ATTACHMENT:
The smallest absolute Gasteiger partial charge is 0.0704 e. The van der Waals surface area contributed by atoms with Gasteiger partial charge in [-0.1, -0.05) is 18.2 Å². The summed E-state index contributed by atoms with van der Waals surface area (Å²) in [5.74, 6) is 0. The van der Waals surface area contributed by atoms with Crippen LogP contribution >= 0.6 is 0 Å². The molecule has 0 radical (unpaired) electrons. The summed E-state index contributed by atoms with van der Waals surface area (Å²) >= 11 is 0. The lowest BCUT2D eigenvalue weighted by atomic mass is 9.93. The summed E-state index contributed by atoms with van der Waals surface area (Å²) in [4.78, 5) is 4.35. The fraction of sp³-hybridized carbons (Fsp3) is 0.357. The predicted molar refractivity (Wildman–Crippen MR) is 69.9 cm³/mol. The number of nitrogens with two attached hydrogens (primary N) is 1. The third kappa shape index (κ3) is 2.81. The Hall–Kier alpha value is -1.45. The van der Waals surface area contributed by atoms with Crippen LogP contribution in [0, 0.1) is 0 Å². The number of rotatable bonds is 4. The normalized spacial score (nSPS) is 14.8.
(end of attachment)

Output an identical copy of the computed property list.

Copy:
The smallest absolute Gasteiger partial charge is 0.0704 e. The van der Waals surface area contributed by atoms with Gasteiger partial charge in [-0.1, -0.05) is 18.2 Å². The summed E-state index contributed by atoms with van der Waals surface area (Å²) in [5.74, 6) is 0. The van der Waals surface area contributed by atoms with Crippen LogP contribution >= 0.6 is 0 Å². The molecule has 0 radical (unpaired) electrons. The summed E-state index contributed by atoms with van der Waals surface area (Å²) >= 11 is 0. The lowest BCUT2D eigenvalue weighted by atomic mass is 9.93. The summed E-state index contributed by atoms with van der Waals surface area (Å²) in [4.78, 5) is 4.35. The fraction of sp³-hybridized carbons (Fsp3) is 0.357. The predicted molar refractivity (Wildman–Crippen MR) is 69.9 cm³/mol. The number of nitrogens with two attached hydrogens (primary N) is 1. The third kappa shape index (κ3) is 2.81. The Hall–Kier alpha value is -1.45. The van der Waals surface area contributed by atoms with Crippen LogP contribution in [0, 0.1) is 0 Å². The number of rotatable bonds is 4. The normalized spacial score (nSPS) is 14.8.